But I couldn't help trying to think up ever wilder scenarios all afternoon, and when Mr Bea came home, it was his first instinct, too.

"What would be really bad," we found ourselves musing, "would be a coordinated terrorist attack on the hospital during the birth, wherein you and your partner and baby were taken hostage, tortured, and then eventually and horribly killed in some grizzly way or other..." there was a pause here whilst we ran through some grizzly modes of death inside our heads... "one by one and in front of each other. For an ignoble cause you were violently opposed to."

It's not just us, right?

*Although naturally cynical, I tend to think most of this hippy-dippy stuff is just one way of expressing otherwise perfectly sensible ideas. Which is kind of what my mother said when she saw my oracle card. After she stopped sniggering.

**Or in other words: everyone sit down now and shut up. See what I mean?

Short Version: we went to our prenatal refresher class at the hospital.

So. Anyway. Let's refresh the page on that old sleep debate.

We went to our prenatal refresher class this week. Last time we didn't take the hospital class, instead choosing a privately-run series geared towards expats living in Singapore. We chose this course for two reasons: the content was created specifically to bridge a few gaps for people used to other hospital systems and western cultural practices, and also we could actually get to the classes without having to rearrange our entire lives or spend a fortune on taxis.

This time we took a hospital class. We mainly wanted to tour the hospital, and hear what they had to say under the heading "coping strategies for dealing with siblings". I was a little disappointed in their coverage of the latter, but there were a few good suggestions as well as some references for further reading, and in any case I am less worried about that subject nowadays. The hospital tour was very worthwhile. I was comforted to note that their foetal monitors are much harder to tip onto the floor in an amazing cacophony which causes staff everywhere to leap around in fright than the one we used last time. Also, they served great biscuits.

I was amused by their talk on pain relief. Granted, the last class was a full series with much more time to discuss details at length, but last time we learnt about a range of techniques for managing pain, from breathing and massage, to TENS machines, to prescription drugs. This time, just the prescription drugs. "You have three options: gas, pethidine, epidural." Uhuh. Because I remember doing a lot of things last time, and none of them involved pethidine or epidurals, and I only used the gas mask to beat against the side of the bed and throw across the room* - which wasn't a mode of use they even suggested. Perhaps a quick-list of other options wouldn't have been overloading things. In any case, that doesn't worry me at all, because I can always bone up on my breathing techniques elsewhere, and I am not sure I'll bother hiring a TENS machine again anyway.

What stuck out for me - apart from the quality of the biscuits** - was the bit where everyone introduced themselves and told us a bit about their family. There were eight or ten couples, and all of us had a single toddler at home, in the two-to-three-year age bracket. After all that, after everything that's happened... how did we get to look so normal? Sometimes it's as if someone took our infertile lives and hit "refresh".

*I tried it over my face and couldn't stand the sensation. It was interesting to learn that they have dispensed with the mask at this hospital because apparently I am not alone. You can now get your gas on a T-piece, which means I might actually be tempted to breathe some in this time, who knows.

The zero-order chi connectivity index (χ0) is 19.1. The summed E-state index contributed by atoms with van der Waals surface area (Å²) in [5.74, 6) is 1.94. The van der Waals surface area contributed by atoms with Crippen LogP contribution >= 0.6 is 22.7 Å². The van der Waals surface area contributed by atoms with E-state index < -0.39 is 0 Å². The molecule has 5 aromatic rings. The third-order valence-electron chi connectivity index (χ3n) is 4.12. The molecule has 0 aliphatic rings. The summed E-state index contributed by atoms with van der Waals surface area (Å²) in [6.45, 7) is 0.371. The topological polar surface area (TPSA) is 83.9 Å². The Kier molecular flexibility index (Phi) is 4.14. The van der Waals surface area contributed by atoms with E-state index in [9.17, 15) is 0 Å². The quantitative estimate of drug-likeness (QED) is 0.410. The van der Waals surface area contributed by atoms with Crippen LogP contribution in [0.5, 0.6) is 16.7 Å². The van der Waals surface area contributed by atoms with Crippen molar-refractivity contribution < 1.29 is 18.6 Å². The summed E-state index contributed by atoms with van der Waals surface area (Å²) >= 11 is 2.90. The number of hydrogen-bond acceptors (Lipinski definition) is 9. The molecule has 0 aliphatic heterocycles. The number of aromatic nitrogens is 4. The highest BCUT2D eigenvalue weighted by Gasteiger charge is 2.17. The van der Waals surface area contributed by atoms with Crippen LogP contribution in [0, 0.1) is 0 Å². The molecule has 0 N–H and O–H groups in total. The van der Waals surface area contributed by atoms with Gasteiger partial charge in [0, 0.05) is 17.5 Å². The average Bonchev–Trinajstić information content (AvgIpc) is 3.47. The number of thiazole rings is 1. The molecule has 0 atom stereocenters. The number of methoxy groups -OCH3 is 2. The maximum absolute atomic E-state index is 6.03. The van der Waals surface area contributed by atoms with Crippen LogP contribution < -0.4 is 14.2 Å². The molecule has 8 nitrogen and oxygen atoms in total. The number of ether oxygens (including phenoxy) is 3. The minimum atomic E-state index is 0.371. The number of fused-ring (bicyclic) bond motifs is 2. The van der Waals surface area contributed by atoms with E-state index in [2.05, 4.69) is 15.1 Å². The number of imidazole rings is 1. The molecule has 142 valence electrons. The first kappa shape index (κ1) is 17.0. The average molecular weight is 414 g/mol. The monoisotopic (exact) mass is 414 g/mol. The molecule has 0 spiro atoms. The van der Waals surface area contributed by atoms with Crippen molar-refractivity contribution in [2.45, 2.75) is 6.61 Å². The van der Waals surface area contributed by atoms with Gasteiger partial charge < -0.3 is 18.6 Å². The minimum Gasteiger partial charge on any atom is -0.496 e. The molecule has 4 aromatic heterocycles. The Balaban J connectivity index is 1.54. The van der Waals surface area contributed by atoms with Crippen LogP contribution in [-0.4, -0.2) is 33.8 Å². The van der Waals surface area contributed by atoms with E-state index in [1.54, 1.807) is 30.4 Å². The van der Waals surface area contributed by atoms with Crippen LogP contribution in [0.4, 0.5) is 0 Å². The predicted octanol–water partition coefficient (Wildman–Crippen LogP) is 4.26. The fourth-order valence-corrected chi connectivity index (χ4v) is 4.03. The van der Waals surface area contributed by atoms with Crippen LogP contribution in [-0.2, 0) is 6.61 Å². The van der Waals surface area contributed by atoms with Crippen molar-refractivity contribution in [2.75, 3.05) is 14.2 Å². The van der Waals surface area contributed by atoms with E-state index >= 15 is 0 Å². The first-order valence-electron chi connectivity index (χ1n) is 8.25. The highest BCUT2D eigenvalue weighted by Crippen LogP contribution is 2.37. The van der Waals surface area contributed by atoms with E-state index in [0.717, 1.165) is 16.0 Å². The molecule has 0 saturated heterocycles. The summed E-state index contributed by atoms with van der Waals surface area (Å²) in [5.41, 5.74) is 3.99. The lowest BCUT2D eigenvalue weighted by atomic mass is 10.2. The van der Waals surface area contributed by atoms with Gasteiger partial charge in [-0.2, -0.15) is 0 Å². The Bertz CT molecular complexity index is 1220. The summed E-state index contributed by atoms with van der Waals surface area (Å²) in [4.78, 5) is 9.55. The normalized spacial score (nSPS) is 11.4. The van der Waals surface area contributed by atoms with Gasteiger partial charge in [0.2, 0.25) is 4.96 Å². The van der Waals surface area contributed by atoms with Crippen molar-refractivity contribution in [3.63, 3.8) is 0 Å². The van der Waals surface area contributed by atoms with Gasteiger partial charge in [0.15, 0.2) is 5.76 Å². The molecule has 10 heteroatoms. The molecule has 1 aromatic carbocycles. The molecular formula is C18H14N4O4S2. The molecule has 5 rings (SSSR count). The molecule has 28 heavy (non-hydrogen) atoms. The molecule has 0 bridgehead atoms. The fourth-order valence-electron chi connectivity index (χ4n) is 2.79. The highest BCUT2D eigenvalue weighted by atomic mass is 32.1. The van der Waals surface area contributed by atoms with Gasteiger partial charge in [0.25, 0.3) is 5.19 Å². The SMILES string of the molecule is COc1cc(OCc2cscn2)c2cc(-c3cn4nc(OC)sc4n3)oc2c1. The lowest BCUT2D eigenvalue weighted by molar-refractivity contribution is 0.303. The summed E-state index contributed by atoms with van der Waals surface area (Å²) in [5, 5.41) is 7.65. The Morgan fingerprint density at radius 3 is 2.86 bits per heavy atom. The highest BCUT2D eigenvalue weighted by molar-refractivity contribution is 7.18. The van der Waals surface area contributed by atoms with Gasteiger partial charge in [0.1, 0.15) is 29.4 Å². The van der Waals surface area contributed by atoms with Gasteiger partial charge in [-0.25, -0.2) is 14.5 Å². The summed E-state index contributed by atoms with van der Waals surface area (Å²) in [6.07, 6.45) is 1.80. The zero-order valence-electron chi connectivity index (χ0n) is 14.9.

**Tim Tams. Mmmmmmm. I played the pregnant card heavily on those ones.

Short Version: discussion of parenting techniques as related to sleep.

We went to our prenatal refresher class at the hospital last night. But that's not want I want to talk about.

I want to talk about a sleep article I couldn't finish in one of the magazines they gave us in our sample bags. I couldn't finish it because it made me mad. Now, a lot of people follow a lot of different philosophies when it comes to sleep, and I'm ok with that. What I'm not ok with is people presenting one particular philosophy as if it's The Answer To Sleep Issues Everywhere. This is a huge disfavour to uncertain parents and causes untold (not to mention unnecessary!) distress to both parents and children.

I have binned the entire magazine in disgust, which I kind of wish I hadn't because it would have been more productive to write this to them, but so far as I read the article and for what it's worth, I would like to supply what I believe to be the correct answers to their quiz questions.

1. Rocking your baby in arms is not wrong and is not habit-forming. The baby was rocked frequently in utero and patted on the bottom by your beating heart 24/7 for nine months straight. By the time your baby is in arms, that horse has well and truly bolted, and nobody is to blame for that. Given that the baby is born used to being rocked through no fault of your own, there is nothing wrong with either continuing indefinitely or weaning your child more slowly onto self-settling techniques, if you choose to do so. I know one or two parents who swear by the cold turkey approach to rocking and patting, but they would both agree that, in the short term, it is the most difficult approach and that it won't suit everyone - parent or child alike. Almost all parents I know (not to mention a huge proportion of well-qualified experts) prefer something between the two extremes of cry-it-out-from-birth and give-them-anything-til-they-grow-out-of-it. Do not be afraid to choose an approach which involves rocking - there are pros and cons to all approaches and you will have to weigh it up in the light of your individual situation. Never forget - they will all sleep eventually, so the only thing you have to worry about in the long term is surviving the short term! The answer, therefore, is in fact b) it's fine as long as you're coping with it.